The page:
A wise man once told me: “Never fix your operational problems with a benefits plan”. Good and solid advice that I have re-issued many times after that.
In one of the companies that we acquired during my career, the salary increases had pretty much been handled by local plant managers. They seemed to have lots of leverage in the compensation and benefits area and some of them had used the premiums for the healthcare insurance as ways to boost net income for the workers. As our company had a policy of moving employees around the system to share expertise and create challenging careers, we were confronted with the issues of having not only different salary lines across that whole company but also varying benefits premiums for similar offerings.
Benefit plans are usually designed for the longer term. Benefits plans do not relate directly to your work. You save money, you go to the doctor, you feel secure with your insurances etc. It has no relation with your work. This also fits with the Two Factor Theory by Herzberg, where these benefit plans fall under the category “hygiene factors” and can not be used to motivate the employees. Get it wrong though and dissatisfaction will cause the employees to be demotivated. Motivation only comes from the job intrinsic factors; meaningful work, a great boss, challenging environment etc.
Benefit offerings and their premiums have an impact on your family income. Changes in benefits plans will affect the family income. Promoting your benefit plans or boosting them to attract and retain talent is the wrong move however. You don’t want your company to be known as a great place to get sick, retire or die, you want your company to be known as a great place to work.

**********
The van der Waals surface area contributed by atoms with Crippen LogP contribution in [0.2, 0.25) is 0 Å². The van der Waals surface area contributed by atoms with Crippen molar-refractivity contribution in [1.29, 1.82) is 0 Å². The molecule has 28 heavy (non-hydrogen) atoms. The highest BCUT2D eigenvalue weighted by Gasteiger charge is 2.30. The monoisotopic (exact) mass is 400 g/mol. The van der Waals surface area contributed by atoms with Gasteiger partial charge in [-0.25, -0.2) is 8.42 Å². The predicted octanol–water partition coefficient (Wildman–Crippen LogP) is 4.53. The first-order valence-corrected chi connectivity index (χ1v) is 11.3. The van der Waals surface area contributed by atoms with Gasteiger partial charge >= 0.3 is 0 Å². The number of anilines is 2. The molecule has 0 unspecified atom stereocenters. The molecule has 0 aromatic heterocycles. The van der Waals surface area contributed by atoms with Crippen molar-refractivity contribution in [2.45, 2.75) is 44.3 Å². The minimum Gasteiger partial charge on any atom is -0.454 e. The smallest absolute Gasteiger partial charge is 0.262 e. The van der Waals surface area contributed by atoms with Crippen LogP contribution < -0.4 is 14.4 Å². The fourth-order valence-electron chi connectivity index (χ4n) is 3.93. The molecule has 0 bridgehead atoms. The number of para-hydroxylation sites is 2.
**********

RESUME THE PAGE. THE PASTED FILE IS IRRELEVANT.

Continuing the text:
Once you let operational factors creep into your benefit plan decisions, you run the risk of being overly competitive and thus wasting your money as people don’t come for benefits but for great jobs. Job content will motivate but the long term motivational value of benefits is questionable. You also run the risk of not being competitive enough in which case you will have issues recruiting as people need to see a package with all “hygiene factors” in place before they want to work for you.
Benefit plans are just the wrong tool to fix your operational issues.
So keep the operational issues out of the benefit plans but don’t forget, that offering appropriate benefit plans that are competitive in your industry is a requirement to ensure you won’t run into issues with the “hygiene factors”.